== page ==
Weighin' on their minds, a phenomenological perspective of women living with greater-than-average body weight
Abstract (Summary)The purpose of this phenomenological inquiry was to describe and find meanhg in the human experience of living with pater-than-average body weight. Data generation occurred piedominaatly ihrough conversational interviews with five women who experience living with greater-than-average body weight on a day-today bis. Essentiai themes derived fiom women's stories: experiencing more,experiencing les, and experiencing wellness were explored and described existentiaily within the context of their lives. The fïndings, in the fom of descriptive phenomenological writing, revded a multiplicity of meanings (congruent with phenomenological inquiry) for women living with greater-than-average body weight, both particular and universal, that transcendecithe obvious and taken-for-granted to the discovery of deeper significant realities ''weigb on their minds." Expanding knowledge and understanding some of these deeper issues and their potential and actual impact on holistic health for human beings in general is intended to heighten nurses' awarewss at al1 levels (resewh, education, and practice) and beckon action toward improved client advocacy, health promotion, and prevention of disability and illness in the area of body weight, size, and appearance. iii Acknowkdgememb 1would like to express my deepea appreciation to al1 those people who, in some way or other, helped me to envision, develop, mite, and complete this work. Although 1 cannot aclcnowledge each and every individual personally for theù contributions(great or small), 1do wish to pay special tribute to several wbo have been particularly supportive during this process. To the following, 1can't thank you enough! My husband, Roger, and our daughter, Lindsey, for their unconditionai love, endless encouragement, and random (though muent) acts of kindness and support; and to dl of my family for saying, "you can do it" at times when I thought 1 couldn't - without you, 1 couldn't have done it! My supervisor, Dr. Lorraine Watson for guidance and encouragement; Dr. Beverly Anderson for inciting in me a phenomenological curiosity; and the rest of my cornmittee members: Professor Carol Ewashen, ad my exteinal examiner Dr. Nancy Arthur, thank you for your expertise and guidance. Adrieme, Jeder, Jessie, Lark, and Moira for sharing intimate pieces of your lives to advance knowledge and help others. Jean Groft, my good fkiend, colleague, editor, supporter, and - did I say fiend? Chris ad Vinnie Jensen for offering a place of solitude without which 1would not have been able to immerse myself so deeply into the process. Elaine Wilde for hours of technical support and encouragement Funding whch made it all possible hm: Women Helping Women Scholarship, Calgary Chapter of Women in Psychology Faculty of N h g Award, University of Calgary iv Person's Case Scholarship, Alberta Community Development Graduate Research Scholarship, University of Calgary Diane Davidson Scholarship, Alberta Registered Nurses Educational Trust Finally, 1 wish to thank God, and Jesus Christ,to Whom 1give full credit and gratitude for ALL things in my We, for 1believe through Them, al1 things are possible! I am gratefid for the times my mind was cleared of clutter and confusion, which was quite oflen 1might add, and the subsequent orghtion of thought that came so clearly to me as I prayed for inspiration and guidance. Many times 1 felt enligbtenment, sometimes even intelligent, in my soui as 1progressed this work - for this 1am tnily gratefiil!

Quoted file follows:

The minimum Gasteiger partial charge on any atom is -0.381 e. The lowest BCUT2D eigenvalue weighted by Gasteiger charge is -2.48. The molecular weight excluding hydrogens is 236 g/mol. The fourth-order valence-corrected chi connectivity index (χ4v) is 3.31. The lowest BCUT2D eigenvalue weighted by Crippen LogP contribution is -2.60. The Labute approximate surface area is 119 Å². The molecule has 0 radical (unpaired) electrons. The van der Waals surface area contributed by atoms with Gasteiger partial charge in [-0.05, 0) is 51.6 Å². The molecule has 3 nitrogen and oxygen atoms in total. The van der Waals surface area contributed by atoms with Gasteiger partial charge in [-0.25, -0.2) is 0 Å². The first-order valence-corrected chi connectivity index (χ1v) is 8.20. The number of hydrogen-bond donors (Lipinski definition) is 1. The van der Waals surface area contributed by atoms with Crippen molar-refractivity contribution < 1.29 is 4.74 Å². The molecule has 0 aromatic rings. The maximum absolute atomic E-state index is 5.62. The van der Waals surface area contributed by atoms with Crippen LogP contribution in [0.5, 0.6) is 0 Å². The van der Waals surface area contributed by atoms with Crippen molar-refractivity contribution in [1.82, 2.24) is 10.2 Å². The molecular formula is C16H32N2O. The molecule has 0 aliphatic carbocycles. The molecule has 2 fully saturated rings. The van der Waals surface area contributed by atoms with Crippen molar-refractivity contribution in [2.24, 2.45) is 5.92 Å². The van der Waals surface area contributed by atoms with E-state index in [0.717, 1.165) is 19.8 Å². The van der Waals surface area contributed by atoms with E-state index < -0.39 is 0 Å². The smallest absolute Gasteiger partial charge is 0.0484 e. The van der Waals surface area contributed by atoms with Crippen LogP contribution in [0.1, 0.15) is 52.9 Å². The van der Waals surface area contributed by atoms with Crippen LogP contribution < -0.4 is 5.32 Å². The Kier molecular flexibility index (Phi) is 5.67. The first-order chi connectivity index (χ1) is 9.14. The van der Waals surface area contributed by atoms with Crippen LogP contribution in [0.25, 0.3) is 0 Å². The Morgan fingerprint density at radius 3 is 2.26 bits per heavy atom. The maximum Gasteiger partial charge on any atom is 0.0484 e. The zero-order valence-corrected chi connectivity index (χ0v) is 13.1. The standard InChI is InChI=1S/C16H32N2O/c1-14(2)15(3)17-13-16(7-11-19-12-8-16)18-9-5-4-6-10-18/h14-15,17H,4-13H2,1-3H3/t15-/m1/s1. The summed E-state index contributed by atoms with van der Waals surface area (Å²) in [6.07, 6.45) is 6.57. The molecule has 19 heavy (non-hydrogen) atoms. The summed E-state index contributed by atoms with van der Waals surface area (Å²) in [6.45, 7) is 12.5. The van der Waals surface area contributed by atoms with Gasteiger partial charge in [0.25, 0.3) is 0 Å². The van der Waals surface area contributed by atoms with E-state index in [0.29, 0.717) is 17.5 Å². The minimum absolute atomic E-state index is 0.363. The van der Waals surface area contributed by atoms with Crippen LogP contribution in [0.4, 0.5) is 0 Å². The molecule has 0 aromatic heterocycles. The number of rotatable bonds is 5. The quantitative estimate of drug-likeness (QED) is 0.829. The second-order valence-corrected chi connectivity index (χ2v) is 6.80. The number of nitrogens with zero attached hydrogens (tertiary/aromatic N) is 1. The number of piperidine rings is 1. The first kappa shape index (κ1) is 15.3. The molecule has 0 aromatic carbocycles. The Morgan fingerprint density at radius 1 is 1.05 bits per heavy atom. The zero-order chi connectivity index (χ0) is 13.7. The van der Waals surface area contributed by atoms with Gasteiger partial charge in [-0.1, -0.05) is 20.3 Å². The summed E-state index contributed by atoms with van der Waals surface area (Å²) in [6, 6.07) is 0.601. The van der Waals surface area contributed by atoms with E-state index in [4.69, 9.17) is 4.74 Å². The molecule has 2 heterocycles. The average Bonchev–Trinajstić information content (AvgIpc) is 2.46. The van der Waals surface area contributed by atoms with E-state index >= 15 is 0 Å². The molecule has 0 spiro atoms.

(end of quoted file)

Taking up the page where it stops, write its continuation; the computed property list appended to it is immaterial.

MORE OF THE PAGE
Source Type:Master's Thesis
Date of Publication:01/01/2001